Another key development in this episode is Susan Ivanova’s trip to Epsilon Three, the planet that Babylon 5 orbits and home to The Great Machine, currently in the care of the Minbari Draal (since Voice in the Wilderness in Season One). Through accessing the Great Machine, Ivanova is able to capture a recording showing proof that President Morgan Clark was behind the assassination of President Luis Santiago at the end of Season One (“Chrysalis”). This recording is sent by Sheridan back to their contacts on Earth, which they hope will lead to Clark being ousted from the presidency of the Earth Alliance. Another major step for her is her trip to Sigma 957, which was introduced in the first season as a planet rich in resources but home to an unimaginable powerful species that disables any ship entering the area. As it turns out, this ship and the species it belongs to are one of the First Ones, ancient aliens who were old when humans were first figuring out the wheel and how to use fire. The reaction of the Walkers (the name revealed in outside sources) to the mention of the Vorlon is the first real indication that the supposed “good guys” aren’t what they appear to be (which is an overriding theme throughout the series). The episode also begins pairing Marcus and Ivanova together, which is one of my favorite pairings from the series.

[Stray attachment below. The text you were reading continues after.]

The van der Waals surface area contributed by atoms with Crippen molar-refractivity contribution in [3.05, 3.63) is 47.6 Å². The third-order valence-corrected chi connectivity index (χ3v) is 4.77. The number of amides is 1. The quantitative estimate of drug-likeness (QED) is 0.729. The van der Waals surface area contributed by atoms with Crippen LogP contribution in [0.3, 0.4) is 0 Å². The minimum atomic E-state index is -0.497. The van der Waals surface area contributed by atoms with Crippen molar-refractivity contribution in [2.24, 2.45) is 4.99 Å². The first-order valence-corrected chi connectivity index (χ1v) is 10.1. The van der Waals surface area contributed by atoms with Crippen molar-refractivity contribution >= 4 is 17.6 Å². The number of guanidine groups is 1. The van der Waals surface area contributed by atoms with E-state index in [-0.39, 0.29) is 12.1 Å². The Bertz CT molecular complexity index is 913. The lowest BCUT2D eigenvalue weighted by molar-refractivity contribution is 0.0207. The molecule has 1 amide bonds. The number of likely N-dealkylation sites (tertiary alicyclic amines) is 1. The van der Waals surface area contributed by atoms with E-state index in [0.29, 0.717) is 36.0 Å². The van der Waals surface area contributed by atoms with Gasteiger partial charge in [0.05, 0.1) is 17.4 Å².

Lastly, the episode “Dust to Dust” is a fun little breather but no less an important episode in the overall story arc of the series. The return of Psi-Cop Alfred Bester is a treat on this series, mainly due to how much obvious fun Walter Koenig had playing the role. In this appearance, he’s tracking down a criminal who is trying to sell Dust, a drug that stimulates the centers of the brain responsible for telepathy in normal people. G’Kar manages to procure a sample but it isn’t made for Narns, so there’s no guarantee it will work. It’s been established well by this point in the series that of all the major space-faring species in the Babylon 5 universe, only the Narn do not have telepaths of their own. It’s revealed that they were wiped out nearly a thousand years in the past and the gene for telepathy hasn’t been strong enough in the subsequent generations.
G’Kar uses the drug on himself, temporarily giving himself telepathy. He makes his way to Londo’s quarters and brutalizes him, both physically and mentally. But in the midst of this assault, his mind is touched by Ambassador Kosh, who uses this opportunity to bring about a change in perspective to G’Kar. This change was already in the works after the fall of Narn in Season Two but it’s at this moment G’Kar is given the push he needs to become someone better than what he once was.
There are a couple of other episodes that occurred during the first part of Season Three (“Exogenesis” and “A Day in the Strife”) but they’re really not the best examples of how good this show is at this point in the series’ run (aside from “A Day in the Strife” helping to show the descent into addiction that Dr. Stephen Franklin is beginning to lose himself in). The next essay will be covering the four episodes that comprise the Earth Alliance Civil War arc, which is probably the tensest series of stories told in the show up to this point.